The end of suffering is something that Keith Freeman — a former drug dealer, convict, alcoholic and crack addict — has been after for decades.
And after taking part in an intense, five-month program at the Pulitzer Foundation for the Arts that connected former prisoners and homeless veterans with ancient Buddhist artwork, Freeman thinks he may have taken a step closer to enlightenment.
The group is hosting 15 performances in the Pulitzer's galleries featuring rookie actors speaking scripts culled from their own group sessions as they wrestled with Buddhist truths and their own demons.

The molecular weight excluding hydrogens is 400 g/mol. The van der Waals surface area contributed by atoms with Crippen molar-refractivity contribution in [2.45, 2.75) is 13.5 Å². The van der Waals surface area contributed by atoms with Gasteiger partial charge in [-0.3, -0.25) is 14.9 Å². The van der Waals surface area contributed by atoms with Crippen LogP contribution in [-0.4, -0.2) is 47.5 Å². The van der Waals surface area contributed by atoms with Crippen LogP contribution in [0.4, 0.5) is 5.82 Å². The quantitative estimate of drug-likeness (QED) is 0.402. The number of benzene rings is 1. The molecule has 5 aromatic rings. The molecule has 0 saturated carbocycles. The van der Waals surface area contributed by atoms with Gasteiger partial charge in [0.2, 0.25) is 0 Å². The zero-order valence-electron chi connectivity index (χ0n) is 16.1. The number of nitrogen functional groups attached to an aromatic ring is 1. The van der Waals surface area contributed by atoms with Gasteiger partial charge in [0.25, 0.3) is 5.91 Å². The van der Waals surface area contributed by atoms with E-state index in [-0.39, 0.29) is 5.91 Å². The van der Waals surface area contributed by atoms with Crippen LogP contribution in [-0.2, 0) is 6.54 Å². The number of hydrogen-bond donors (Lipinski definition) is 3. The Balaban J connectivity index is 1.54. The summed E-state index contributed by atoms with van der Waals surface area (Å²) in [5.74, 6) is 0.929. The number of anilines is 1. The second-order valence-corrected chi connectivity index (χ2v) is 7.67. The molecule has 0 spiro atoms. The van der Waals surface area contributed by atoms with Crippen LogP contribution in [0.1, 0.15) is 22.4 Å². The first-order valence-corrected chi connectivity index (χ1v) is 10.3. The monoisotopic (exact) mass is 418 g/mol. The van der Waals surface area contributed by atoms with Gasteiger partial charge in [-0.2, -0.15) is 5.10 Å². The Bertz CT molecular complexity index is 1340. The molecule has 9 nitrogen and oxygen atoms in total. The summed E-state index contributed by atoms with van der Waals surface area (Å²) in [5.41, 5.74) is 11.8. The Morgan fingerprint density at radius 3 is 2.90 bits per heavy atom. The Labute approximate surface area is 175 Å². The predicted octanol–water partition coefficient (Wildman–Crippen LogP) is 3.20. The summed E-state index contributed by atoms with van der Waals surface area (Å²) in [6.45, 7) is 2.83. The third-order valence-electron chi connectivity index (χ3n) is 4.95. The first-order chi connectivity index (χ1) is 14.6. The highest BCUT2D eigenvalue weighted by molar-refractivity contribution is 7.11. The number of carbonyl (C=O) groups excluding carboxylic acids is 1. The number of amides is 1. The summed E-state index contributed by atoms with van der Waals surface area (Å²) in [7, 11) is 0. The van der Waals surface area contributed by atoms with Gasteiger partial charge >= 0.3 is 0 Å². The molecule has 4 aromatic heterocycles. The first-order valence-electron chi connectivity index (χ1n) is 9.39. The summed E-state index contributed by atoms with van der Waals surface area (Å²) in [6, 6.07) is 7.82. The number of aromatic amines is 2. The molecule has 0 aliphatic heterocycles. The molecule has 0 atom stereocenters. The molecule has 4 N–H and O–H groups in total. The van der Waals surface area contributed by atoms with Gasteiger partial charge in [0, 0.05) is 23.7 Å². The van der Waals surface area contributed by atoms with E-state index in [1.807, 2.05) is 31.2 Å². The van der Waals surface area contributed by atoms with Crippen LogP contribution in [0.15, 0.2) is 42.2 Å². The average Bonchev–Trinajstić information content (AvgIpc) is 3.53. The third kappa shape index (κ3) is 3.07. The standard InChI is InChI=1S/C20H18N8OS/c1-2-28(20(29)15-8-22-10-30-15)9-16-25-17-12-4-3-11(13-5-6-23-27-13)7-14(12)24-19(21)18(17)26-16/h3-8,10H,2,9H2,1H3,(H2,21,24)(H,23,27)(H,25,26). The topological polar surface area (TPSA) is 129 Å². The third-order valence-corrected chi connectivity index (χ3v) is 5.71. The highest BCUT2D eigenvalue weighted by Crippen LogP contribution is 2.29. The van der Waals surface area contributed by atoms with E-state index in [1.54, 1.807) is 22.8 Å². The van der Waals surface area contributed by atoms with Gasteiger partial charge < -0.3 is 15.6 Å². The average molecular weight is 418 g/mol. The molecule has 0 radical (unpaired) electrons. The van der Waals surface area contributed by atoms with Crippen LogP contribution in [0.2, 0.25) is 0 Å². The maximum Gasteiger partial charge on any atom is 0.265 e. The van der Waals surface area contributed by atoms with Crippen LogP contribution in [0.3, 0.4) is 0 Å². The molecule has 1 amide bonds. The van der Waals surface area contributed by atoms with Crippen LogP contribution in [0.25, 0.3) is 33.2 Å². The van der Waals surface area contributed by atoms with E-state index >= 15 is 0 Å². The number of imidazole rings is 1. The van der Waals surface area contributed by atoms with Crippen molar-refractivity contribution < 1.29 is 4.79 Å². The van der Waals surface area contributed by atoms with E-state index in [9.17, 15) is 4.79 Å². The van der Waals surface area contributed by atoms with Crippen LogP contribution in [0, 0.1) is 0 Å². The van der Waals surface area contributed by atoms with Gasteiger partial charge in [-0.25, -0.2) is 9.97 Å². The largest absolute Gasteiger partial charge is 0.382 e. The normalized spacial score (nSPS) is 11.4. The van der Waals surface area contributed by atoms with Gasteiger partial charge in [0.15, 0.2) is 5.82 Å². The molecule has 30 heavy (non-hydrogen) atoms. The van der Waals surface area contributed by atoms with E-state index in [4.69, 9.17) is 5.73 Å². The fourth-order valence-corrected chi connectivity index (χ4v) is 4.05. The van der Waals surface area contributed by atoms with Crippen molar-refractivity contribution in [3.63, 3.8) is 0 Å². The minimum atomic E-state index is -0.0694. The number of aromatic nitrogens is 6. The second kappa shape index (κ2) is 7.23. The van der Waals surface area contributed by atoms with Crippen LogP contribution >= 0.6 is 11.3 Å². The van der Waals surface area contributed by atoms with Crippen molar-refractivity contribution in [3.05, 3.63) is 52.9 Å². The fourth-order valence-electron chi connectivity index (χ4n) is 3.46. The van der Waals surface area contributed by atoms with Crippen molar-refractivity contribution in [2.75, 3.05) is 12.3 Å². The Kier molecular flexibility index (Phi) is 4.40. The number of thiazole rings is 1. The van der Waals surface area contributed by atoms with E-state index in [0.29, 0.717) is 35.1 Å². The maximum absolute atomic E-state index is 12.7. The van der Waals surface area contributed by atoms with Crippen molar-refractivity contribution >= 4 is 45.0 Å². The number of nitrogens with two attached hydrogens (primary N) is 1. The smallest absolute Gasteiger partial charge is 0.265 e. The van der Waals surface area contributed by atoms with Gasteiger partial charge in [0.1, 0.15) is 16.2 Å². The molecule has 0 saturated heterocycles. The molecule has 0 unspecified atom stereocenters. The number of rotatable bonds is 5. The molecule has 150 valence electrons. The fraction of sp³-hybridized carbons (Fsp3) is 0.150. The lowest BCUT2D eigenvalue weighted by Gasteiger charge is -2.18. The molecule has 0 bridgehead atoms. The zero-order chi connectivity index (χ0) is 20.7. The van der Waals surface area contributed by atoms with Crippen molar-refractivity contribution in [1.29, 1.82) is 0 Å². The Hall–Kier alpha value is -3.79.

Growing up, Freeman's father was absent and his mother was often sick, so he raised his four younger brothers and sisters. But by the time he was 15, he had quit school, fallen in with the wrong crowd and was stealing from freight trains. By 17, he was locked up in the state penitentiary for a year. Before he was 30, he returned to prison, this time for selling drugs.Read More Here...